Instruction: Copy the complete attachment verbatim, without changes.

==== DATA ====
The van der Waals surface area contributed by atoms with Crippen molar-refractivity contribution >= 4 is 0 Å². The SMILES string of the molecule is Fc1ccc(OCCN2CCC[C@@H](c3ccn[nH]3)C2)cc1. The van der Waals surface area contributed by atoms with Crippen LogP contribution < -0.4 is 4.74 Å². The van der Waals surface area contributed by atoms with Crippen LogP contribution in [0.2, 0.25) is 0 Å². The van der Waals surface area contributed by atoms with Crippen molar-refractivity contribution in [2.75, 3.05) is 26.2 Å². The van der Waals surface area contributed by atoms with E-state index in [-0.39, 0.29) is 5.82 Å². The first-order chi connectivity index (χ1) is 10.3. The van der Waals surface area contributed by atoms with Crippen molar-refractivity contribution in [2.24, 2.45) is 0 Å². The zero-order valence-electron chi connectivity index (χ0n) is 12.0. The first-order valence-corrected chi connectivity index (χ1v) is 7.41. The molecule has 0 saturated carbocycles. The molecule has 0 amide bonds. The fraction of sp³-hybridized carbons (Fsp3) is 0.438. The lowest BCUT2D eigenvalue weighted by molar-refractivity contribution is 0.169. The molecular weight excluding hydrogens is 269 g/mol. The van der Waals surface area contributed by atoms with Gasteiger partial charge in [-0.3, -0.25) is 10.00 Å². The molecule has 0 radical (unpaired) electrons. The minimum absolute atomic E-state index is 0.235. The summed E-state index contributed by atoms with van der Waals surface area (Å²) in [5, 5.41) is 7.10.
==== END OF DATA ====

The van der Waals surface area contributed by atoms with Crippen molar-refractivity contribution >= 4 is 0 Å². The SMILES string of the molecule is Fc1ccc(OCCN2CCC[C@@H](c3ccn[nH]3)C2)cc1. The van der Waals surface area contributed by atoms with Crippen LogP contribution < -0.4 is 4.74 Å². The van der Waals surface area contributed by atoms with Crippen LogP contribution in [0.2, 0.25) is 0 Å². The van der Waals surface area contributed by atoms with Crippen molar-refractivity contribution in [2.75, 3.05) is 26.2 Å². The van der Waals surface area contributed by atoms with E-state index in [-0.39, 0.29) is 5.82 Å². The first-order chi connectivity index (χ1) is 10.3. The van der Waals surface area contributed by atoms with Crippen molar-refractivity contribution in [2.24, 2.45) is 0 Å². The zero-order valence-electron chi connectivity index (χ0n) is 12.0. The first-order valence-corrected chi connectivity index (χ1v) is 7.41. The molecule has 0 saturated carbocycles. The molecule has 0 amide bonds. The fraction of sp³-hybridized carbons (Fsp3) is 0.438. The lowest BCUT2D eigenvalue weighted by molar-refractivity contribution is 0.169. The molecular weight excluding hydrogens is 269 g/mol. The van der Waals surface area contributed by atoms with Gasteiger partial charge in [-0.3, -0.25) is 10.00 Å². The molecule has 0 radical (unpaired) electrons. The minimum absolute atomic E-state index is 0.235. The summed E-state index contributed by atoms with van der Waals surface area (Å²) in [5, 5.41) is 7.10.